The Cleveland Indians took the first game of the ALCS at home over the Toronto Blue Jays thanks to timely hitting and a gutty pitching performance.
The underdogs just keep rolling. That’s the narrative after the Cleveland Indians defeated the Toronto Blue Jays 2-0 in Game One of the ALCS at Progressive Field on Friday night. The Tribe has now won its first four postseason games in 2016, and seven straight overall, despite a plethora of injuries that have caused the baseball media world to count them out.
Before Cleveland looks to take a commanding 2-0 lead on Saturday, let’s take a look at how they got things done in the series-opening win.
A Big Knock
Toronto starter Marco Estrada kept the Indians off-balance all night, using solid fastball command to set up his excellent changeup. The right-hander scattered six hits on the night, three of which came courtesy of Lonnie Chisenhall, and went the distance in the loss.
After a one-out walk to Jason Kipnis in the bottom of the sixth, all-star shortstop Francisco Lindor stepped to the plate and delivered the biggest hit of his young career. On an 0-2 changeup, Lindor took Estrada out of the ballpark to the seats on top of the bullpens in center field to score the only two runs of the game.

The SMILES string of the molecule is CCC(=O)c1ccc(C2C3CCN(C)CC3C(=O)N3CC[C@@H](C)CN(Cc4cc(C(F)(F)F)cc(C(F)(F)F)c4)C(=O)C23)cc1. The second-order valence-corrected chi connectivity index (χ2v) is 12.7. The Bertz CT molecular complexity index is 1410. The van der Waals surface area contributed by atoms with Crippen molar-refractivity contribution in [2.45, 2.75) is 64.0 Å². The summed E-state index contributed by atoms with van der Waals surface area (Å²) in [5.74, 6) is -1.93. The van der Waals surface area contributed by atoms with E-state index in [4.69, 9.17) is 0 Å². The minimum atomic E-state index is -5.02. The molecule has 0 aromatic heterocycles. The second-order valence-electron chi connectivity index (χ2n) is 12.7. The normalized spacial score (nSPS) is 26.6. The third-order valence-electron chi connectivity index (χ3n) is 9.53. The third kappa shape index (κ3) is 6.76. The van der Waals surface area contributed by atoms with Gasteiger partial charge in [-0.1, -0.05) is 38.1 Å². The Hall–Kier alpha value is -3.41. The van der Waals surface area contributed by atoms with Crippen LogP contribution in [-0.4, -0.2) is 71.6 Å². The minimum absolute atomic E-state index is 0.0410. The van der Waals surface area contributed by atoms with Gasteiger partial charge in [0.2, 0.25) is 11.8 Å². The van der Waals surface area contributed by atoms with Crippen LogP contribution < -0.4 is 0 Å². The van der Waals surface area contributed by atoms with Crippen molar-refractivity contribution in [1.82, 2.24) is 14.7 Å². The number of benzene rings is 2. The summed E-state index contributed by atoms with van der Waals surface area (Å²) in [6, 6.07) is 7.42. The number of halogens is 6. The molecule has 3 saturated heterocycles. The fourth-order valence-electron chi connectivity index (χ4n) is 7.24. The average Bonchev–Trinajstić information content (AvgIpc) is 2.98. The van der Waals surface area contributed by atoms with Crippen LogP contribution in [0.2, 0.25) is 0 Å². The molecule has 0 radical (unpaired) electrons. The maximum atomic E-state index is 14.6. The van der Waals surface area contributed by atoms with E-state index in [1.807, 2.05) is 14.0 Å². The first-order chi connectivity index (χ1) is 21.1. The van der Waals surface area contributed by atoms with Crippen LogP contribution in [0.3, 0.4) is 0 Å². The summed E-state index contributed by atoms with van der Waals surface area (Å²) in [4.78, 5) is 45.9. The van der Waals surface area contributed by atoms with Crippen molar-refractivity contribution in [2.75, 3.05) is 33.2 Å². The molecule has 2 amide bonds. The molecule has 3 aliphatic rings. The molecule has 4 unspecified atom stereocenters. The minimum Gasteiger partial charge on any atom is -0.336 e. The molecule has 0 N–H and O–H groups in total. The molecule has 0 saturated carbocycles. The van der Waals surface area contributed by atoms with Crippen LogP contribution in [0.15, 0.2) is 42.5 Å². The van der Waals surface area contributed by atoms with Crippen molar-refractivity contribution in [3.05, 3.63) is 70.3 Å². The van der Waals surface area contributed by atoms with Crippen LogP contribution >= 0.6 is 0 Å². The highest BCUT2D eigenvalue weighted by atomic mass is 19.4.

The 22-year old was 2-for-4 on the night, and etched himself ever more firmly into the hearts of Tribe fans everywhere.
Klubot Set to Gutty
Cleveland ace Corey Kluber had a bizarre outing, but managed to work around a good deal of traffic on the bases to toss 6.1 scoreless innings to earn the win. In two postseason starts in 2016, the Klubot has not allowed a run in 13.1 innings of work, striking out 13.
The Blue Jays notched six hits against the right-hander, and all six came in two-strike counts. During the regular season, Kluber was nearly unhittable once he’d gotten to two strikes, but several pitches in those situations on Friday night caught too much of the plate.
In 32 starts this year, Kluber had the best opposition OPS in two-strike counts, limiting hitters to a .357 mark, and allowed just 51 hits in such situations.
Indians manager Terry Francona pulled him after just 100 pitches in Game One, which sets up the interesting proposition of Kluber being back on the mound on short rest for Game Four. That day has tentatively been scheduled as a Mike Clevinger and the bullpen game, but in the playoffs, you ride the guy that’s gotten you this far, and that’s Kluber.
Kluber’s performance and Lindor’s home run couldn’t have been scripted any better for Francona and the Tribe bullpen. Once the lead was in hand, there was little question who Toronto’s hitters were going to be facing with the game on the line.
Andrew Miller recorded five outs, all via the strikeout, and Cody Allen worked an easy 1-2-3 ninth for the save. Miller did need 31 pitches, so his status for Saturday’s game may be up in the air, though there’s little doubt he’ll want the ball. Allen cruised through the final frame on just 11 pitches.
In a seven-game series, bullpen usage is a delicate balance. Francona has proven himself to be among the best in the game at managing his relievers, and the Indians’ ‘pen has responded by being among the most dominant in baseball over the past two and a half months. The blueprint for success is simple, and the Tribe has now followed it to within three games of the World Series.